The extensive library system at the University of Louisville is designed to support undergraduate and graduate research; broad, university scholarship; and student and faculty success.
To these ends, the University Libraries provide services ranging from materials check-outs, research assistance, interlibrary loans and course reserves to loans of laptops, camcorders and flash drives. The libraries also provide study spaces, meeting rooms and presentation spaces. They house UofL resources like the Writing Center, the Delphi Center, and the TILL. Ultimately, University Libraries serve as academic common spaces for all students, faculty, and staff.
The University Libraries consist of:
- Ekstrom (Main) Library,
- Archives and Special Collections,
- The Margaret Bridwell Art Library,
- The Louis Brandeis Law Library,
- The Dwight Anderson Memorial Music Library, and
- The Kornhauser Health Sciences Library.
The Libraries’ collections are extensive. Total holdings exceed 2.2 million printed volumes; subscriptions to both print and electronic journals surpass 90,000. E-books, microfilm, and other formats such as DVDs are also included in the collection. Most of these materials can be found using the library’s website: louisville.edu/library.
In addition, the Libraries subscribe to over 300 online information databases in a wide variety of subject areas.
Interlibrary loan services provide study and research materials not owned by the University of Louisville Libraries from collections of other libraries.
For more information about the university's libraries go to louisville.edu/undergraduate/about/libraries/.
The William F. Ekstrom Library
Central to academic life on the Belknap campus, Ekstrom Library contains over 1.5 million print and digital items. The library offers online and physical access to multidisciplinary information services and collections and is the largest library facility at the University.
In addition to extensive collections, Ekstrom supports students through a range of research support services through its Learning Commons on the first floor of the library’s east wing. Personal research assistance is available to all students through a team of faculty librarians in the Research Assistance and Instruction Department; the Digital Media Suite and the REACH Computer Resource Center provide staff who support the creation of many types of digital multi-media projects and tutor students in computer applications; the Writing Center, managed by the English Department, provides support for all types of writing; and Ekstrom’s Access and User Services Department supports access to all the collections and other services including Interlibrary Loan, course reserves, the SGA collection of feature films, laptops and other related equipment available for student check-out. Ekstrom also has computers, scanners, printers (including color), and photocopiers available for student use. Students’ ID cards function as both a library card and as a print card.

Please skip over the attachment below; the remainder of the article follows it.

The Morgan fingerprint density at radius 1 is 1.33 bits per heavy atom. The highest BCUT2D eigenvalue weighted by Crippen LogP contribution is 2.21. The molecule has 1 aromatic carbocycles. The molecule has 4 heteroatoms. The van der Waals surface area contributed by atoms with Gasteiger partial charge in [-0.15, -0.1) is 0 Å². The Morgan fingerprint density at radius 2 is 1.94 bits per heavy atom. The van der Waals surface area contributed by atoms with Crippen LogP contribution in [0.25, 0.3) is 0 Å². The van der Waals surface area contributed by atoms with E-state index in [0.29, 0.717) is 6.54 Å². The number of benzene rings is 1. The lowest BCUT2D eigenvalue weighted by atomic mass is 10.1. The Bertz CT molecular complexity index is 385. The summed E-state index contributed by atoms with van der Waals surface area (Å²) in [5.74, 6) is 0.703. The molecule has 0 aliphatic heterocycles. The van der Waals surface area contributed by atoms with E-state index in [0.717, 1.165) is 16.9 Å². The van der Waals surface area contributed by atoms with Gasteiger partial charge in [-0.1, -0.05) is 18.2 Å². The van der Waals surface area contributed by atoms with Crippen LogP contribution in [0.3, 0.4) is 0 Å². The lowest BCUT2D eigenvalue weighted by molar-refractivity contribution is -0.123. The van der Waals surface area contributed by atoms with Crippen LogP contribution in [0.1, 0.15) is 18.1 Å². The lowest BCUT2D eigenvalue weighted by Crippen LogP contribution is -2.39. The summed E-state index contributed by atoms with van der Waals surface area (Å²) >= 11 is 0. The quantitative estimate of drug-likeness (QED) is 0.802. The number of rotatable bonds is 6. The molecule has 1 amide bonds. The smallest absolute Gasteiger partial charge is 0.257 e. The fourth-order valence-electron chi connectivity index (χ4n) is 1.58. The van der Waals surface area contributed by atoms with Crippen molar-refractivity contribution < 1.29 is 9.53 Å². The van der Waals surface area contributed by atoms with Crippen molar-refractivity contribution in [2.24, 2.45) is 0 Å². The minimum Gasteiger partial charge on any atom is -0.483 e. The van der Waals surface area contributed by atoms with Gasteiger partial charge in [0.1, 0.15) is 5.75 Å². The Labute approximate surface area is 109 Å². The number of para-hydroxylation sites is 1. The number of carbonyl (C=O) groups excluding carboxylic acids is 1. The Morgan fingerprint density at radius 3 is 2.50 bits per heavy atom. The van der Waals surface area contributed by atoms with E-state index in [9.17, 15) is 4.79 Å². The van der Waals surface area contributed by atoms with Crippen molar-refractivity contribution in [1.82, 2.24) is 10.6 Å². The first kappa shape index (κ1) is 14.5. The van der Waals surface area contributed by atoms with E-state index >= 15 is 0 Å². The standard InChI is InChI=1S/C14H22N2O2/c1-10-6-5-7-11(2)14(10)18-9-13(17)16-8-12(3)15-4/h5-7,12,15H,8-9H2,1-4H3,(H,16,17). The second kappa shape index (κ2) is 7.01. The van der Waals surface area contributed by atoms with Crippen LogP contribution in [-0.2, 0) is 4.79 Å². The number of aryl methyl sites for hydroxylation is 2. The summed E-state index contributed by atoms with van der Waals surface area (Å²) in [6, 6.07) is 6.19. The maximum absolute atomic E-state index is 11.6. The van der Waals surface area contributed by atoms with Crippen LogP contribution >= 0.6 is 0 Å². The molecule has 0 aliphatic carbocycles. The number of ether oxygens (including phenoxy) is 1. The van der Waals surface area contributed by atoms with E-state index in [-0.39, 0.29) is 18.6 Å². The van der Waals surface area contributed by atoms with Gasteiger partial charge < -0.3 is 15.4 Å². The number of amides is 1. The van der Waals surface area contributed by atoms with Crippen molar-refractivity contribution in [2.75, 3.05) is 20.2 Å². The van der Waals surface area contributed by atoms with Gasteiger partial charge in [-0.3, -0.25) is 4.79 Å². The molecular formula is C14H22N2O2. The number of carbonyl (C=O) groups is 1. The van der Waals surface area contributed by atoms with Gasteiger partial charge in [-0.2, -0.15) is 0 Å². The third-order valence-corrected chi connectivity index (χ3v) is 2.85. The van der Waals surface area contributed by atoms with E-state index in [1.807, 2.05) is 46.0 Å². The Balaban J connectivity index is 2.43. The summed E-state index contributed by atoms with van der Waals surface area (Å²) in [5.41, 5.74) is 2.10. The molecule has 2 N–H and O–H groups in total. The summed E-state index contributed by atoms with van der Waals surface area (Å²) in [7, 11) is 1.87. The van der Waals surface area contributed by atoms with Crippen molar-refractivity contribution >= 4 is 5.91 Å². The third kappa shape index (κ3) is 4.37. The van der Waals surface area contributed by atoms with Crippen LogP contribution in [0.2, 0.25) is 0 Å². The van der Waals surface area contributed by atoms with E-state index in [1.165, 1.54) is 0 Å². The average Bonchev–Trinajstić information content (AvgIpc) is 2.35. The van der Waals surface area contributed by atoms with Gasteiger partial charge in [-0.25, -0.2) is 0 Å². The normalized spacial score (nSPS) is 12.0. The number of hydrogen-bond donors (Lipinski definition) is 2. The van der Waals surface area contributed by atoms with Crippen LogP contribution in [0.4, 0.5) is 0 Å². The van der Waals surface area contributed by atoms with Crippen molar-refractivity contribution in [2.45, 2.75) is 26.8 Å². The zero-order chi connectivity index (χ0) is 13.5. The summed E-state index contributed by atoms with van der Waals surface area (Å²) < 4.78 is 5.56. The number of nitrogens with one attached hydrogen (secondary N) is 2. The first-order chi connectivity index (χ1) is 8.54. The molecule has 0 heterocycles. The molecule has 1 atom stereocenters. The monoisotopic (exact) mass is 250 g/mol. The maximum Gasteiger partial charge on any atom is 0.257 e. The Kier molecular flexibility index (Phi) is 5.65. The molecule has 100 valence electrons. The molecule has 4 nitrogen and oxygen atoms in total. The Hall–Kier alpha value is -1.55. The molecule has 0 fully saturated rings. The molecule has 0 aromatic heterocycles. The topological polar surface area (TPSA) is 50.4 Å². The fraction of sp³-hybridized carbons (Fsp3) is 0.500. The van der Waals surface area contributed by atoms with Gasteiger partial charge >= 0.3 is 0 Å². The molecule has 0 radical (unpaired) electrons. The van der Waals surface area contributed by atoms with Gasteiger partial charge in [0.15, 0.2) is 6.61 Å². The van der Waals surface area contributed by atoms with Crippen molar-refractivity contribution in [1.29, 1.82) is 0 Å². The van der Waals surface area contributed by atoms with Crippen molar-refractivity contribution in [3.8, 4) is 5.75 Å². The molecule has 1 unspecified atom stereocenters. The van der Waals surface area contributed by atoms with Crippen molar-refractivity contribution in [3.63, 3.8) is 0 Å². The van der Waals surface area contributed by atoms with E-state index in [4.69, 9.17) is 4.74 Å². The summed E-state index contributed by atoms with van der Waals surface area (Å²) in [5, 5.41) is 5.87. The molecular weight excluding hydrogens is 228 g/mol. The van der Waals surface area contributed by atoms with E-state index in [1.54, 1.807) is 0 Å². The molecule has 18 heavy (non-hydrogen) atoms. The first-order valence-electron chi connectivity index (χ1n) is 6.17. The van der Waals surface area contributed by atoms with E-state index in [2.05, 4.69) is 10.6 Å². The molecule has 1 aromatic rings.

Ekstrom Library provides a secure, 24-hour study area in the west wing of the library for University of Louisville students, faculty and staff with a valid ID. It is open when the rest of the library closes at midnight. Ekstrom also houses the Tulip Tree Café in its west wing. In addition, Ekstrom has five instructional labs, the Bingham Poetry Room, the Granville A. Bunton African American Collection, and the Multicultural Children’s Literature Collection. The library is also a selective depository for United States government publications from the Government Printing Office.
A number of campus offices are also found in the Ekstrom Library including the Anne Braden Institute for Social Justice Research, the McConnell Center for Political Leadership, the McConnell/Chao Archives, the Muhammad Ali Institute for Peace and Justice, the Copyright Permission Office, the Delphi Center for Teaching and Learning, the REACH Computer Resource Center and the Writing Center.
Archives and Special Collections
Archives and Special Collections (ASC) is made up of four subunits: Digital Initiatives, the Photographic Archives, Rare Books, and the University Archives and Records Center. Together, they house fine art and documentary history photographs, literary and historic manuscripts, university records, oral histories, maps, and rare books, for use within the Archives and Special Collections research room on the lower level of Ekstrom Library.